New answers tagged charging
The I-pad chargers supply current at 12V and not 5V thus it will not charge the phone faster but will damage the charging port.
Problem Solved The battery was fine and the problem was with the charger. It seems that the charger couldnt transmit enough power to charge the computer while it was in use. I opened the casing of the charger and observed that 2 capacitors were swelled. I changed them with new ones (I found then in a video receiver). Now its working like the first day I got ...
I think it's always best to go straight to the source: http://www.apple.com/batteries/ There are a lot of myths that come with batteries. It used to be the case that you shouldn't charge a device until it was completely discharged—that the more you drain to 0%, the better it is on the battery. In reality, there are all sorts of strange theories, but if you ...
The typical process of charging a battery: First the system detects the power plug. Now the Battery status is evaluated and and the battery circuit determines the amount of current to draw. It is not like a hose, it is a calculated current amount. In other words the battery is the boss and only takes what it needs without overheating or damage. If you ...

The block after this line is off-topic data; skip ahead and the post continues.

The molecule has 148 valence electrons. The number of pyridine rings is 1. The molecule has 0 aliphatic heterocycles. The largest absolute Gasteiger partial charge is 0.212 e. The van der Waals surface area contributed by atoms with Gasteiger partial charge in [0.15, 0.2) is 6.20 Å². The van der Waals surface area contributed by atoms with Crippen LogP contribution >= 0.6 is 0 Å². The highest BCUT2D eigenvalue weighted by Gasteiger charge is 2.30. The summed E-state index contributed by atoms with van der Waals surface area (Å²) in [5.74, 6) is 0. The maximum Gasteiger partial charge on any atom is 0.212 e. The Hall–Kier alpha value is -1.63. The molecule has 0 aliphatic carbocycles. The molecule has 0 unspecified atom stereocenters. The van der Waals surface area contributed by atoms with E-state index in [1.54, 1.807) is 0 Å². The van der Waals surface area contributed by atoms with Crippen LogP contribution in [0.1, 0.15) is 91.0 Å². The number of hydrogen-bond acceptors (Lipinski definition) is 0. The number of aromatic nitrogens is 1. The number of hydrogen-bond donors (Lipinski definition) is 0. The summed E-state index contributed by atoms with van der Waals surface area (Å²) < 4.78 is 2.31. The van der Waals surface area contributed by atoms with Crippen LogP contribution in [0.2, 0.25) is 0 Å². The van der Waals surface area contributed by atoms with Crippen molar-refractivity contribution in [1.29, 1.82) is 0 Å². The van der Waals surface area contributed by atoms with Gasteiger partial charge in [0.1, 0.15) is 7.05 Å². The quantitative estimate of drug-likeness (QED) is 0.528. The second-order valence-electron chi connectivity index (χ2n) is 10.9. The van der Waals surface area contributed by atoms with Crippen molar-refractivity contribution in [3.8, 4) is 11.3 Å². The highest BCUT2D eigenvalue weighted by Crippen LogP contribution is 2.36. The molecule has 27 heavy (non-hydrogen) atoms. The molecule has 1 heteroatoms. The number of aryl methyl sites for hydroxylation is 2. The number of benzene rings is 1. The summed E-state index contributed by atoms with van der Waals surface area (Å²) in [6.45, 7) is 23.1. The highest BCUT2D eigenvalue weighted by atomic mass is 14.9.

This is only educated speculation, but I imagine it's related to the amount of switching that has to take place when changing from battery power to being on the mains. The electrical input needs to be registered, the hardware switched from running off battery to a charging state if needed, and time for the kernel to be informed of the state change based on ...
Status says 'Check Battery'. Looks like time for a new one, maybe? Potential cycle count for that machine is 1000, & you're pretty near that figure. Source: Mac notebooks: Determining battery cycle count
Pro-tip: Use an iPad charger on your iPhone and it will fill up 2x as fast.
That article is focusing on the possible dangers of starting a fire if not original components are used. Now you can ignore it and continue using non apple hardware at your own risk (usually small but it can happen), or use OEM hardware that is designed to prevent overheating (over-current) and it will shut down before serious stuff occurs. Definitely do ...
Try disconnecting the adapter from the plug and rotating it 180 degrees. Not sure why it works, but it works.
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